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Re: [Savannah-users] password must be more complicated

From: Bob Proulx
Subject: Re: [Savannah-users] password must be more complicated
Date: Wed, 15 May 2013 12:35:35 -0600
User-agent: Mutt/1.5.21 (2010-09-15)

Jan Owoc wrote:
> Bob Proulx wrote:
> > Jan Owoc wrote:
> >> [1]
> > That is pretty cute.  I don't like the deductions section where it
> I didn't mean to say that this (randomly found) password checker is
> perfect.

No I was serious that I liked it.  I didn't think it was perfect
either.  But it is pretty nicely done and could be adapted to be
perfect.  I thought it was perfect that you suggested it.

> Until this thread surfaced, I didn't know that a program like
> pwqcheck existed,

Me neither.  But with seven billion people on the planet and a very
large number of them creating new things I am often seeing new things
for the first time.  It keeps things interesting.  :-)

> let alone what the phrase "pwqcheck options are:
> 'match=0 max=256 min=24,24,11,8,7' " meant.

Yes.  That is a little obscure.  I was personally happy to see it on
the web site because then I could go look it up.  On a site catering
to technical people like Savannah I think that is quite nice.  However
I know that for non-technical people that would be intimidating.

> I wanted to point out that a large portion of websites that require
> users to generate passwords either:
> A) have rules written out in human-readable form on what is an
> acceptable password (eg. have all 4 of these character classes AND
> be 7 characters long, or have 3 of 3 character classes AND be 8
> characters long, or be at least 24 characters long); the user can
> then count the characters in the password they've invented or
> generated, and know if it would pass
> B) have some sort of JavaScript-based instant-feedback whether the
> password is "poor", "acceptable", or "strong", with the minimum that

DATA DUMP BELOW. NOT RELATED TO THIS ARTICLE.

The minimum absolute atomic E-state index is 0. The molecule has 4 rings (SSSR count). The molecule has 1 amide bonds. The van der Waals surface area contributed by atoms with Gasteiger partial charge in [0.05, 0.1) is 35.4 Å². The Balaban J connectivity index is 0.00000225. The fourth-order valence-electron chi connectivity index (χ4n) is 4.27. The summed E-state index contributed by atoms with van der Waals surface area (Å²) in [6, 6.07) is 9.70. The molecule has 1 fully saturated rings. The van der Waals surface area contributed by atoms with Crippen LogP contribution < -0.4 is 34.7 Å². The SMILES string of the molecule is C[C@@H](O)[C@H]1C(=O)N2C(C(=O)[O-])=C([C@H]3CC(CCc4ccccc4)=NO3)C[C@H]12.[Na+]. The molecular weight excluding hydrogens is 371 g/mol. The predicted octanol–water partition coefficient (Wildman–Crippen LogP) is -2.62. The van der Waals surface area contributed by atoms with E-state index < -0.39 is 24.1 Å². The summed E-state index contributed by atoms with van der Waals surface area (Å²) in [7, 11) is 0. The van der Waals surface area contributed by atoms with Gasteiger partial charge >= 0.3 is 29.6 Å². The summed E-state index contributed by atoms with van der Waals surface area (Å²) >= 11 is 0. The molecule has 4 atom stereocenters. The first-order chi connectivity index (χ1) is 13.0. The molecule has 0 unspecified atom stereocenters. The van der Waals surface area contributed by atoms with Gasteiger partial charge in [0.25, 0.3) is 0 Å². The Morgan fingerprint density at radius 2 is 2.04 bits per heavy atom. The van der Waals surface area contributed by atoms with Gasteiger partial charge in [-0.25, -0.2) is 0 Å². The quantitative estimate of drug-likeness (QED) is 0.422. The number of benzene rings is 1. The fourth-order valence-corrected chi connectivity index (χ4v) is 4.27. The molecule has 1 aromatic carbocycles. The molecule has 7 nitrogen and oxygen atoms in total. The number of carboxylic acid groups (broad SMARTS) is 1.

> the site accepts being "acceptable"; the user instantly knows if the
> password will be accepted without having to refresh the page

And C) where the user is given no information at all.  :-(

> I think implementing "A" is much simpler than "B". Could we convert
> the phrase "min=24,24,11,8,7" into text that would be understandable
> to the average user of Savannah?

Good idea.  I would suggest something but I lack the time at the moment.

> > It is Javascript but it is only there to provide immediate feedback to
> > the user.  Any real security must exist on the server.  And so would
> > still work just fine if Javascfript is turned off or unavailable such
> > as in lynx, w3m, and so forth.
> Yes, I meant to suggest the JavaScript in addition to the server-side
> checks, as "instant feedback" to the user. It's just that the
> JavaScript, assuming it runs properly, should accept/reject the same
> passwords that the server would then accept/reject.

Sorry.  I was simply voicing the analysis out loud and agreeing with
you as to the benefit of it.  I didn't mean to imply that I was
negatively critical of it.

By way of thought processes I am a big believer in "progressive
enhancement" over "graceful degradation".  And I am sensitive to it
because so many sites go the opposite direction and are therefore
harder to use.  So whenever I see a Javascript component I am always
analyzing it in those ways.


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